It's funny how, as soon as you are preparing to start marketing a new solution, you find so many faults in old ones. On this note, Google security researchers have recently posted a blog entry in which they proved how inefficient security questions actually are. The company's officials presented their findings at the World Wide Web conference which took place in Florence, Italy. But as far as I know, they neglected to mention how this little detail managed to escape them all the years while they've been using this method.
According to the study, most of the answers we give to the security questions are pretty easy to guess for hackers and if you choose a smarter answer, it's very likely that you will completely forget by the time you have to use it. The research has shown that questions like "What's your favorite food?", "What's your mother's maiden name?" or "What's the name of your pet?" either have common answers or are easy to solve by checking your previous social media posts. For example, somewhere around 20% of users wrote that pizza is their favorite dish.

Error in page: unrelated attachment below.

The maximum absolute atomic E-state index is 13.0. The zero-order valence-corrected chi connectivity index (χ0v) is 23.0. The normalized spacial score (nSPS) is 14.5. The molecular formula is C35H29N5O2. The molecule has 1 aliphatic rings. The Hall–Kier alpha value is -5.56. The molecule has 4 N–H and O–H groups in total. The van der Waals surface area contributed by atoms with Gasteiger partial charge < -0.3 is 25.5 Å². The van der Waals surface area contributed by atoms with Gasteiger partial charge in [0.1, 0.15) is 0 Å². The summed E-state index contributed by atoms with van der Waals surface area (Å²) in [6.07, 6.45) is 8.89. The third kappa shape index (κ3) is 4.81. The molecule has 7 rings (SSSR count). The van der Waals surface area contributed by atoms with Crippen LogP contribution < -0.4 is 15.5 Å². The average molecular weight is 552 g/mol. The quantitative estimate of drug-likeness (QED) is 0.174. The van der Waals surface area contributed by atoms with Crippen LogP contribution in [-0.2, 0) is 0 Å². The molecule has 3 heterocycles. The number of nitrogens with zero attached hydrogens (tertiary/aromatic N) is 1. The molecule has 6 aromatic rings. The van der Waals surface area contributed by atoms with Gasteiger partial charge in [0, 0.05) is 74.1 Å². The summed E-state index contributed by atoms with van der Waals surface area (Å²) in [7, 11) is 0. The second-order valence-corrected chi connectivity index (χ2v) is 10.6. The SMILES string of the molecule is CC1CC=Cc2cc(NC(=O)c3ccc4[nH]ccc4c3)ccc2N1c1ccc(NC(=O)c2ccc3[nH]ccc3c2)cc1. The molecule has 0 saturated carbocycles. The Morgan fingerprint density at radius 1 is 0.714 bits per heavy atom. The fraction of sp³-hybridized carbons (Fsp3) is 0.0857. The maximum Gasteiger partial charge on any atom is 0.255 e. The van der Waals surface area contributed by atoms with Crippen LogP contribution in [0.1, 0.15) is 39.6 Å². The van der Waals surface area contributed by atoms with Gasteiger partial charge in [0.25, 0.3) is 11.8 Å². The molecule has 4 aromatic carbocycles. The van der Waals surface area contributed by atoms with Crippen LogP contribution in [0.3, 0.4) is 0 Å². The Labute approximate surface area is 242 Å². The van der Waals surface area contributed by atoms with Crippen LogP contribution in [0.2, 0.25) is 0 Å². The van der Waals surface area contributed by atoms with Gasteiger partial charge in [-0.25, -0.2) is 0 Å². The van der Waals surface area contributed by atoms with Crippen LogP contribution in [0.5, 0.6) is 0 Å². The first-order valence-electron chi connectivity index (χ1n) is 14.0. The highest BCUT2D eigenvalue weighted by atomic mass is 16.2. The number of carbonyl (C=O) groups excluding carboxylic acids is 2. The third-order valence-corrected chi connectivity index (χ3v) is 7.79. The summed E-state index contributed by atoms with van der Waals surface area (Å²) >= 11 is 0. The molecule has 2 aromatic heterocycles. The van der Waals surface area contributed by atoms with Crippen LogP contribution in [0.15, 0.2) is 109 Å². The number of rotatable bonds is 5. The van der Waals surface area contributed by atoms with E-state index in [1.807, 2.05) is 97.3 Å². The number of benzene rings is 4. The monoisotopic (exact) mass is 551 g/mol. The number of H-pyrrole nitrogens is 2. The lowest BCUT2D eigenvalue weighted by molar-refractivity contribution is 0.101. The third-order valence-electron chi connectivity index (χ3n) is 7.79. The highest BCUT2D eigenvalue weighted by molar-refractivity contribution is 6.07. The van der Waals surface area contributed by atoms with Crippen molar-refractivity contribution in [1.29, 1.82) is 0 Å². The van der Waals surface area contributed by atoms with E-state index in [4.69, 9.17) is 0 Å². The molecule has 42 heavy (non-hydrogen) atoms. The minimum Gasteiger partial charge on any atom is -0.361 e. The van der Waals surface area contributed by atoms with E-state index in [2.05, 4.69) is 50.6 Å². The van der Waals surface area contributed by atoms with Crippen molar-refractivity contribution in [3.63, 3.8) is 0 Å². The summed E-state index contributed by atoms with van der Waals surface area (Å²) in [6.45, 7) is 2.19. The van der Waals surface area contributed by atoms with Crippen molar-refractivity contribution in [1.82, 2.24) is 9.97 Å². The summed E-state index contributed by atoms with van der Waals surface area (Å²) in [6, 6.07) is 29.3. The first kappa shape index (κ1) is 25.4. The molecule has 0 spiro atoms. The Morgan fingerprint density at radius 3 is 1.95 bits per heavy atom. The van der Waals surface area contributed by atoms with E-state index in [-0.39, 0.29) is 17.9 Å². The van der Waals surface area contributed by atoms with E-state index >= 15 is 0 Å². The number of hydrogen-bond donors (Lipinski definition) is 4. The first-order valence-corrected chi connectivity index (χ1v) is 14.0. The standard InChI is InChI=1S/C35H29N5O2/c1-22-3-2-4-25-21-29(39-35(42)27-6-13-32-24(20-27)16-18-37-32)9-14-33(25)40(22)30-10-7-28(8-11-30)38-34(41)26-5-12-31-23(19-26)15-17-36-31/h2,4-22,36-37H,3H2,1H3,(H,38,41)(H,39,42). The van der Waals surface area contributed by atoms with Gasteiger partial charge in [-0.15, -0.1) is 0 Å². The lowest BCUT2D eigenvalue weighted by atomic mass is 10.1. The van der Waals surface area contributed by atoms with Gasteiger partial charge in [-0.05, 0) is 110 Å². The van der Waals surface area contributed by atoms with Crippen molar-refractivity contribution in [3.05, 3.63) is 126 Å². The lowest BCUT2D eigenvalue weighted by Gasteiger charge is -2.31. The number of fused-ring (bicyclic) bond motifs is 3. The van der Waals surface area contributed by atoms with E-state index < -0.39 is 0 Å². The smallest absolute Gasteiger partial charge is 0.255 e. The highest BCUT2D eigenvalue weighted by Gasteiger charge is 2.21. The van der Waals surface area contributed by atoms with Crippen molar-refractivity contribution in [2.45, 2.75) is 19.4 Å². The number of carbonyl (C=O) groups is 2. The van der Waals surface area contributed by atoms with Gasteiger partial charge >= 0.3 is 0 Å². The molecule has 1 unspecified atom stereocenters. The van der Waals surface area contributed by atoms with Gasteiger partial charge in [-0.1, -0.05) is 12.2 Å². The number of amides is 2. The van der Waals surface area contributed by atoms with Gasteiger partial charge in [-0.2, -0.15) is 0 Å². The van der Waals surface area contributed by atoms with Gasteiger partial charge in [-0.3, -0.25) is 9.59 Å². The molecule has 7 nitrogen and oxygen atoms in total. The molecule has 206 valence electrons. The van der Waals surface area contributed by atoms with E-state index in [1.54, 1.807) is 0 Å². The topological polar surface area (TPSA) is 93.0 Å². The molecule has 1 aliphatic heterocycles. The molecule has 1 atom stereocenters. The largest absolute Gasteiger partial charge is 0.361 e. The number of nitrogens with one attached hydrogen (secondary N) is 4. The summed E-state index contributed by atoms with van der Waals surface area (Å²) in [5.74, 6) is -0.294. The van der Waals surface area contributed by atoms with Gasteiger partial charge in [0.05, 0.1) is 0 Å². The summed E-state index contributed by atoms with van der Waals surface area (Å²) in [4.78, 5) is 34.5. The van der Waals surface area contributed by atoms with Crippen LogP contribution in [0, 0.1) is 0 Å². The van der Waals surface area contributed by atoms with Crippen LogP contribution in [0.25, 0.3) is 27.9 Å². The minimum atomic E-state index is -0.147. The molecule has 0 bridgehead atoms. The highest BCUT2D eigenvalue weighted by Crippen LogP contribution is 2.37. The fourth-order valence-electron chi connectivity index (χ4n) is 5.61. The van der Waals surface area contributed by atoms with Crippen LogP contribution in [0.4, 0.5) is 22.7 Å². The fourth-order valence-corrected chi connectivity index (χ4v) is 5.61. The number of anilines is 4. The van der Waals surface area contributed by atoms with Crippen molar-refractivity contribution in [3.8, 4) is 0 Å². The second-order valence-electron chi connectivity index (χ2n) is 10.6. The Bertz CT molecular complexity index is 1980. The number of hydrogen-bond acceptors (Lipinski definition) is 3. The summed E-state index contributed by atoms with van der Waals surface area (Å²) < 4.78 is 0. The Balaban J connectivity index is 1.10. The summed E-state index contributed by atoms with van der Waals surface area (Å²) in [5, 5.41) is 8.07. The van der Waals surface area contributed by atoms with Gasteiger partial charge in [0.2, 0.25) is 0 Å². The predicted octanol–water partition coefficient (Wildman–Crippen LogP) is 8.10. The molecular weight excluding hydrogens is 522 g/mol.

What's actually interesting (and also a bit annoying) is that even our clever answers aren't as great as we think them to be. The research has proven that so many people choose the same false answers that they're easier to guess for hackers than the true answer. Moreover, Google researchers studied what would happen if websites opted to use two security questions instead of one. While it would make it a lot harder for hackers to quickly bypass this security measure, actual users would also have a major problem as only 59% would be able to repeat their original answers. Writing the answers down seems like a possible security breach waiting to happen, so it's not really a viable solution.
In conclusion, Google's security researchers recommend that both websites and users adopt backup SMS codes (2-factor authentication) to increase the security of their data.